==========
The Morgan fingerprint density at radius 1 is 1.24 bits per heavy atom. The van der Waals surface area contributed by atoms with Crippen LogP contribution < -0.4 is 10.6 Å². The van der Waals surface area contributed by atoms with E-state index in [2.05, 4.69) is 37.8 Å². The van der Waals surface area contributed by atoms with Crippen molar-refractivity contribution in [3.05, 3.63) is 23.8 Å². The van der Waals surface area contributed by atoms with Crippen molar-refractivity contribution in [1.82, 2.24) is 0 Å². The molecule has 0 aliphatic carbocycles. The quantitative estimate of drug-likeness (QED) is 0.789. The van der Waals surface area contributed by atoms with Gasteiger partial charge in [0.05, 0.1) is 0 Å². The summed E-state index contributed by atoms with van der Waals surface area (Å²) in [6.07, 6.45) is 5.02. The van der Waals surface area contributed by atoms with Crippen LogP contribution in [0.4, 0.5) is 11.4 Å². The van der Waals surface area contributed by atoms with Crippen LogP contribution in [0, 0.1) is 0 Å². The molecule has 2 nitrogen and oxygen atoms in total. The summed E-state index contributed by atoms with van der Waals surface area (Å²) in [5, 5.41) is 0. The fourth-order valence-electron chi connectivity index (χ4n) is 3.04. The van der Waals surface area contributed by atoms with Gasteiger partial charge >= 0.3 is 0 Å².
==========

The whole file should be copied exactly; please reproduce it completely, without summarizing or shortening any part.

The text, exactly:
The Morgan fingerprint density at radius 1 is 1.24 bits per heavy atom. The van der Waals surface area contributed by atoms with Crippen LogP contribution < -0.4 is 10.6 Å². The van der Waals surface area contributed by atoms with E-state index in [2.05, 4.69) is 37.8 Å². The van der Waals surface area contributed by atoms with Crippen molar-refractivity contribution in [3.05, 3.63) is 23.8 Å². The van der Waals surface area contributed by atoms with Crippen molar-refractivity contribution in [1.82, 2.24) is 0 Å². The molecule has 0 aliphatic carbocycles. The quantitative estimate of drug-likeness (QED) is 0.789. The van der Waals surface area contributed by atoms with Gasteiger partial charge in [0.05, 0.1) is 0 Å². The summed E-state index contributed by atoms with van der Waals surface area (Å²) in [6.07, 6.45) is 5.02. The van der Waals surface area contributed by atoms with Crippen LogP contribution in [0.4, 0.5) is 11.4 Å². The van der Waals surface area contributed by atoms with Crippen LogP contribution in [0, 0.1) is 0 Å². The molecule has 2 nitrogen and oxygen atoms in total. The summed E-state index contributed by atoms with van der Waals surface area (Å²) in [5, 5.41) is 0. The fourth-order valence-electron chi connectivity index (χ4n) is 3.04. The van der Waals surface area contributed by atoms with Gasteiger partial charge >= 0.3 is 0 Å².